Curbing Criminalisation of Politics in India

  • Harshit Sharma and Vaishali Sharma
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  • Harshit Sharma

    Advocate in India

  • Vaishali Sharma

    Student at Maharashtra National Law University, Aurangabad, India

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Democracy as an essential feature of the Constitution is unassailable and free and fair elections lie at the core of the democratic polity. While a free election is where all citizens can vote for candidates of their own choice with a free mind and without any threat or pressure, a fair election is one in which all votes have equal power and are counted equally but in addition to the above, a fair election encapsulates much more other than recognizing the principle of one man, one vote, and one value. If you ask ten people as to what free and fair election is, there will be ten different responses but amongst all, people insist on ‘clean candidates’ for the elections to be effective. It is one of the most disturbing features of India’s electoral democracy that the candidates with a tainted and tarnished image are unscrupulously fielded by the political parties who indeed have no reservations but to directly or indirectly indulge in criminality to gain success at an election. Resultantly, we fail to have good leaders to keep the country abreast with the other progressing States. Today, India might vaingloriously claim to be the world’s largest serving democracy but it can sadly not hold up to claim to be the greatest democracy of ideal representatives.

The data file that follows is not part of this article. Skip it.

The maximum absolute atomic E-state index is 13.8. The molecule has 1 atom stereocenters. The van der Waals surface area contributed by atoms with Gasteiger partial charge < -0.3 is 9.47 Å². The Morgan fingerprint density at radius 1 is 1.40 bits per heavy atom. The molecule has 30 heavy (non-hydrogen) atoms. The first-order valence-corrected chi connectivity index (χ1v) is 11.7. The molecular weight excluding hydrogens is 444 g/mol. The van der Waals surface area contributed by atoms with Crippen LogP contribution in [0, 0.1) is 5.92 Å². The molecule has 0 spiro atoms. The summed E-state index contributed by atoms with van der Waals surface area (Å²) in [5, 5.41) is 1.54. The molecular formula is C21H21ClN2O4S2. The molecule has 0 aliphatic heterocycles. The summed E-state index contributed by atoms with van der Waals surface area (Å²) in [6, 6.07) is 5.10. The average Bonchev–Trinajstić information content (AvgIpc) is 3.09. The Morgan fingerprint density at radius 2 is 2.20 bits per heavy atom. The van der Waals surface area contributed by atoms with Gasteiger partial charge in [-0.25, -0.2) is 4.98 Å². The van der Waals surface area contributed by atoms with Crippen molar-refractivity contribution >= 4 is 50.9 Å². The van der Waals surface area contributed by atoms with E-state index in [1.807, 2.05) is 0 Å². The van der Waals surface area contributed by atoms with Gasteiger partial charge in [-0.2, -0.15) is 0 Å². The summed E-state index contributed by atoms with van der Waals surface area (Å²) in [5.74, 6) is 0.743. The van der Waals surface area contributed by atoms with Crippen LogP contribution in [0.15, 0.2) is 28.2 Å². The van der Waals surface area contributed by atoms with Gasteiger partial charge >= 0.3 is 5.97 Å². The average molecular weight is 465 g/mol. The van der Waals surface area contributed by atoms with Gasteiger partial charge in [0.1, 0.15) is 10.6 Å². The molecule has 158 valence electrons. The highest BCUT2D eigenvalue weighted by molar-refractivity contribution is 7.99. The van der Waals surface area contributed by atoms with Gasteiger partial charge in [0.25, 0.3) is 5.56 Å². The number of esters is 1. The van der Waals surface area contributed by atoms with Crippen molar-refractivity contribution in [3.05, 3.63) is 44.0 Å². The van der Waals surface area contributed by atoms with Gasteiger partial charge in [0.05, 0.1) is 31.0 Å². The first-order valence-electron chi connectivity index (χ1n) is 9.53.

Research Paper


International Journal of Legal Science and Innovation, Volume 3, Issue 3, Page 392 - 398


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